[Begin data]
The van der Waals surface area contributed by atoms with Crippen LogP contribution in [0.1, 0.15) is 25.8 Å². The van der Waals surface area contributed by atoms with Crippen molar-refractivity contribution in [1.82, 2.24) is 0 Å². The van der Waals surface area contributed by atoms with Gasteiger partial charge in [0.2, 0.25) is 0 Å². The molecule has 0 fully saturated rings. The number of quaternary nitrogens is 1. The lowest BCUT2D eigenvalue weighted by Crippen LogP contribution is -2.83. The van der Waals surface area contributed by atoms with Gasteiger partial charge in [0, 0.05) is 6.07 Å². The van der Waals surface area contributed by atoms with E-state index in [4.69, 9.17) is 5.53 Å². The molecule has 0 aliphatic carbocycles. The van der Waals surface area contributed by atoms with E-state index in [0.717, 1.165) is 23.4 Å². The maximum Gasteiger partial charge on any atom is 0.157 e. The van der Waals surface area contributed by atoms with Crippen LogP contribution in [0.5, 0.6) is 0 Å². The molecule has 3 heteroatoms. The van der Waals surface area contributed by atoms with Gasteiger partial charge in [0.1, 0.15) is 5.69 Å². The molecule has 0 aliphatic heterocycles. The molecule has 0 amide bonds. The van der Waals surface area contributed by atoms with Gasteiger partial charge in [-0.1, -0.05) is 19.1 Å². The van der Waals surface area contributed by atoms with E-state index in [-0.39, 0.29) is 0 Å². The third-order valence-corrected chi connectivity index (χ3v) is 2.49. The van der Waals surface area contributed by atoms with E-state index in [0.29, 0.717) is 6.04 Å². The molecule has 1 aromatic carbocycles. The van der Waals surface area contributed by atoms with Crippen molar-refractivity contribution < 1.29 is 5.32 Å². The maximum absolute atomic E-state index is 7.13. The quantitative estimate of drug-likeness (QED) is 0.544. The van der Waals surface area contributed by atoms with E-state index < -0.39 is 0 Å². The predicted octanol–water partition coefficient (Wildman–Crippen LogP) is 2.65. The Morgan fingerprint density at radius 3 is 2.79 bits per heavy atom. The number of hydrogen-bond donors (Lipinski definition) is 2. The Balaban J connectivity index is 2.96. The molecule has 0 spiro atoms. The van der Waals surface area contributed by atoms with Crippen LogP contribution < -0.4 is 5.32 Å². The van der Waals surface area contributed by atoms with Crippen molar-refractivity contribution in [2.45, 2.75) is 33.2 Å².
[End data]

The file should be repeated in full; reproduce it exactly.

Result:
The van der Waals surface area contributed by atoms with Crippen LogP contribution in [0.1, 0.15) is 25.8 Å². The van der Waals surface area contributed by atoms with Crippen molar-refractivity contribution in [1.82, 2.24) is 0 Å². The van der Waals surface area contributed by atoms with Gasteiger partial charge in [0.2, 0.25) is 0 Å². The molecule has 0 fully saturated rings. The number of quaternary nitrogens is 1. The lowest BCUT2D eigenvalue weighted by Crippen LogP contribution is -2.83. The van der Waals surface area contributed by atoms with Gasteiger partial charge in [0, 0.05) is 6.07 Å². The van der Waals surface area contributed by atoms with E-state index in [4.69, 9.17) is 5.53 Å². The molecule has 0 aliphatic carbocycles. The van der Waals surface area contributed by atoms with E-state index in [0.717, 1.165) is 23.4 Å². The maximum Gasteiger partial charge on any atom is 0.157 e. The van der Waals surface area contributed by atoms with Crippen LogP contribution in [0.5, 0.6) is 0 Å². The molecule has 3 heteroatoms. The van der Waals surface area contributed by atoms with Gasteiger partial charge in [0.1, 0.15) is 5.69 Å². The molecule has 0 aliphatic heterocycles. The molecule has 0 amide bonds. The van der Waals surface area contributed by atoms with Gasteiger partial charge in [-0.1, -0.05) is 19.1 Å². The van der Waals surface area contributed by atoms with E-state index in [-0.39, 0.29) is 0 Å². The third-order valence-corrected chi connectivity index (χ3v) is 2.49. The van der Waals surface area contributed by atoms with E-state index in [0.29, 0.717) is 6.04 Å². The molecule has 1 aromatic carbocycles. The van der Waals surface area contributed by atoms with Crippen molar-refractivity contribution < 1.29 is 5.32 Å². The maximum absolute atomic E-state index is 7.13. The quantitative estimate of drug-likeness (QED) is 0.544. The van der Waals surface area contributed by atoms with E-state index < -0.39 is 0 Å². The predicted octanol–water partition coefficient (Wildman–Crippen LogP) is 2.65. The Morgan fingerprint density at radius 3 is 2.79 bits per heavy atom. The number of hydrogen-bond donors (Lipinski definition) is 2. The Balaban J connectivity index is 2.96. The molecule has 0 spiro atoms. The van der Waals surface area contributed by atoms with Crippen LogP contribution < -0.4 is 5.32 Å². The van der Waals surface area contributed by atoms with Crippen molar-refractivity contribution in [2.45, 2.75) is 33.2 Å².